Moving From “I Hate It” to “I Love It”
I just listened to a story on NPR called “Can You Learn to Like Music You Hate?” It reported findings from an Australian study in which was suggested that the more dissonance (described as “perceived roughness, harshness, unpleasantness, or difficulty in listening to the sound”) we hear in music, the less we enjoy the music. While that would seem obvious, there were a couple of other observations that were interesting to me. One was that “when listeners hadn’t previously encountered a certain chord, they found it nearly impossible to hear the individul notes that comprise it.” It wasn’t that they didn’t like the chord, but that they couldn’t understand it, just like hearing a word in a foreign language and perceiving it simply as noise rather than a specific meaning. The other thing which caught my interest was the finding that as the participants in the study understood more about the music’s structure, the more they enjoyed what they were hearing.
All this led me to consider choral pieces I once despised, and later learned to love. Note my use of the word “despise.” I’m not talking about rating a piece as merely unenjoyable – I’m suggesting a piece I really didn’t like at first, yet ultimately learned to enjoy at a very deep level, both intellectually and emotionally.
My earliest example of moving from “hate to love” is Stravinsky’s “Symphony of Psalms.” I first heard the piece at the age of twenty, a time in which I was totally immersed in beautiful, flowing melodies, and rich, luxurious harmonies. My favorite composers were Brahms, Debussy, Verdi and Puccini. With my twenty year old ears, I’m afraid Stravinsky didn’t have a chance! However, I’m glad to admit that after being strongly encouraged to learn the piece (since my college chorus was to sing it in an upcoming concert) I found that the dissonant chords, jarring rhythms, and short melodic fragments really began to grow on me. By the time we performed the piece it was one of my favorites – and I had begun a lifelong love of Stravinsky’s music.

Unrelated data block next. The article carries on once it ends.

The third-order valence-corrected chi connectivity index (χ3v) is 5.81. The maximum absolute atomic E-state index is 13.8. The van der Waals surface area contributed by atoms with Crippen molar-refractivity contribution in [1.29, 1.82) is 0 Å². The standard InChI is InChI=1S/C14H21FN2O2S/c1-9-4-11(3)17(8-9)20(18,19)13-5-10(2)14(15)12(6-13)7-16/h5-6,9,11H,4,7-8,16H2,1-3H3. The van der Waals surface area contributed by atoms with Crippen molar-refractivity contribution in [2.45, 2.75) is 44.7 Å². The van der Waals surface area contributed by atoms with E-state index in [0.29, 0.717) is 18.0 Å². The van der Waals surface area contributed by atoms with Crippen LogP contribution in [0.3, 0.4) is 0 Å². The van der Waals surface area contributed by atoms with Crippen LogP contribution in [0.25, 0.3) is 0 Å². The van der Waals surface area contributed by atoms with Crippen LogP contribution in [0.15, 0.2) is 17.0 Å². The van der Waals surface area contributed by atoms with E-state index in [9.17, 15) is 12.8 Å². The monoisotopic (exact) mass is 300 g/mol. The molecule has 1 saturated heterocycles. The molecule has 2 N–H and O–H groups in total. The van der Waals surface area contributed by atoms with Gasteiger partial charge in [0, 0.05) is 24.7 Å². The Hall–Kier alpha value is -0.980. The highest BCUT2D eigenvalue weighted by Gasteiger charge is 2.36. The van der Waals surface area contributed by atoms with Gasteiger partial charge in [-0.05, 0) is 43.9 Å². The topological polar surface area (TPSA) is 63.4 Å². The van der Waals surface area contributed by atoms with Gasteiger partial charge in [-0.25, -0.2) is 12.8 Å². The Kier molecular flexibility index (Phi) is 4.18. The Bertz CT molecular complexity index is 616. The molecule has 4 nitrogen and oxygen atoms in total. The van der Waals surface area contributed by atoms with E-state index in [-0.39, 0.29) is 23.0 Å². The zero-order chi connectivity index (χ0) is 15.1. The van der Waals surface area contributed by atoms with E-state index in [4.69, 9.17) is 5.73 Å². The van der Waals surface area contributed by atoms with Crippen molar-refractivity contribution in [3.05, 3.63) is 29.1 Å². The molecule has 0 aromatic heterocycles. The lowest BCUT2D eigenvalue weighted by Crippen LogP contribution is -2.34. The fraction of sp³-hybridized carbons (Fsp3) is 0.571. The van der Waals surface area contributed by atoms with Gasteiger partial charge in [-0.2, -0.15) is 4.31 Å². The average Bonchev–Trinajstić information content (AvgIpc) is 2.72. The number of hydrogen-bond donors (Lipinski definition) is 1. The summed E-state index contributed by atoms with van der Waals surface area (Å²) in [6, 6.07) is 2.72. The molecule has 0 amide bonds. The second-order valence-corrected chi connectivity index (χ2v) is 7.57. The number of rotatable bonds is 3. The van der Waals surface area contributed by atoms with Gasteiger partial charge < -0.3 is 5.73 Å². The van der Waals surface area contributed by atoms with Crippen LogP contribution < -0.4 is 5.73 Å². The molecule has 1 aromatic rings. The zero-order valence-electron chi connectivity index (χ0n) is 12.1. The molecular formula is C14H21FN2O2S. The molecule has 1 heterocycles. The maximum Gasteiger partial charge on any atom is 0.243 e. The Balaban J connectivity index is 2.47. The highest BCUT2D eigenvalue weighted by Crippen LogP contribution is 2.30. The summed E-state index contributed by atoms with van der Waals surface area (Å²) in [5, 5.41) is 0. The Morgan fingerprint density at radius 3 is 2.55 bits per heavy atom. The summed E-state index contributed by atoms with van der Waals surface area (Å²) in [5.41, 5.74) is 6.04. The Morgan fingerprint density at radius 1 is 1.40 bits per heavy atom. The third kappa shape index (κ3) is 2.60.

What I learned from that experience so many years ago (and it has served me well ever since) was that I have to give new sounds a chance. I need to listen enough to new music so it can become “familiar” to me. I need to study the structure of the music in order to better understand what the composer is trying to say. In short, I need to be open to new possibilities in musical sound and expression. I’m certainly not suggesting that I always end up enjoying every piece I initially do not enjoy, but I can honestly say there have been countless pieces of music over the years that I was ready to discard after my first exposure to them and that these pieces later become some of my favorites. I shared my “Symphony of Psalms” experience. What piece did you originally hate and then learn to love?